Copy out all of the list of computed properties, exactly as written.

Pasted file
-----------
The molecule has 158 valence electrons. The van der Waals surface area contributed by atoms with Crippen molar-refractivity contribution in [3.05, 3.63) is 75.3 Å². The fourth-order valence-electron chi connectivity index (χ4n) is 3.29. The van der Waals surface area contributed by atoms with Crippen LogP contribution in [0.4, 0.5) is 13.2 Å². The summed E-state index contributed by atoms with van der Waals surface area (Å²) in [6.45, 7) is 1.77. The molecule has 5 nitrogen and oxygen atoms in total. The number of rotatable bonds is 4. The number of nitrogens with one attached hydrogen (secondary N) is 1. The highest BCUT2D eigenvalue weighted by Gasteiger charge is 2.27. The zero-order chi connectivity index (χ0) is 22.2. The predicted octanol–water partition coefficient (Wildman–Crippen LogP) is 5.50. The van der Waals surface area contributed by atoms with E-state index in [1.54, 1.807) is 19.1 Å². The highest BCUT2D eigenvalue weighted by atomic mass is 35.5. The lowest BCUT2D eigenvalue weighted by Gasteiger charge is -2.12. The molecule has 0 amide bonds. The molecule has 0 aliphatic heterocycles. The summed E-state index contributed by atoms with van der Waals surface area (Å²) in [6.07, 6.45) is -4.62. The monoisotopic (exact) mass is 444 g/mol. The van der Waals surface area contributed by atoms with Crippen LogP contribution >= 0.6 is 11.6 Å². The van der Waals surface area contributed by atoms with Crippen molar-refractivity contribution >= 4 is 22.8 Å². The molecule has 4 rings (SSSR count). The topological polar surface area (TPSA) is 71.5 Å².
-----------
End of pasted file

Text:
The molecule has 158 valence electrons. The van der Waals surface area contributed by atoms with Crippen molar-refractivity contribution in [3.05, 3.63) is 75.3 Å². The fourth-order valence-electron chi connectivity index (χ4n) is 3.29. The van der Waals surface area contributed by atoms with Crippen LogP contribution in [0.4, 0.5) is 13.2 Å². The summed E-state index contributed by atoms with van der Waals surface area (Å²) in [6.45, 7) is 1.77. The molecule has 5 nitrogen and oxygen atoms in total. The number of rotatable bonds is 4. The number of nitrogens with one attached hydrogen (secondary N) is 1. The highest BCUT2D eigenvalue weighted by Gasteiger charge is 2.27. The zero-order chi connectivity index (χ0) is 22.2. The predicted octanol–water partition coefficient (Wildman–Crippen LogP) is 5.50. The van der Waals surface area contributed by atoms with E-state index in [1.54, 1.807) is 19.1 Å². The highest BCUT2D eigenvalue weighted by atomic mass is 35.5. The lowest BCUT2D eigenvalue weighted by Gasteiger charge is -2.12. The molecule has 0 amide bonds. The molecule has 0 aliphatic heterocycles. The summed E-state index contributed by atoms with van der Waals surface area (Å²) in [6.07, 6.45) is -4.62. The monoisotopic (exact) mass is 444 g/mol. The van der Waals surface area contributed by atoms with Crippen LogP contribution >= 0.6 is 11.6 Å². The van der Waals surface area contributed by atoms with Crippen molar-refractivity contribution >= 4 is 22.8 Å². The molecule has 4 rings (SSSR count). The topological polar surface area (TPSA) is 71.5 Å².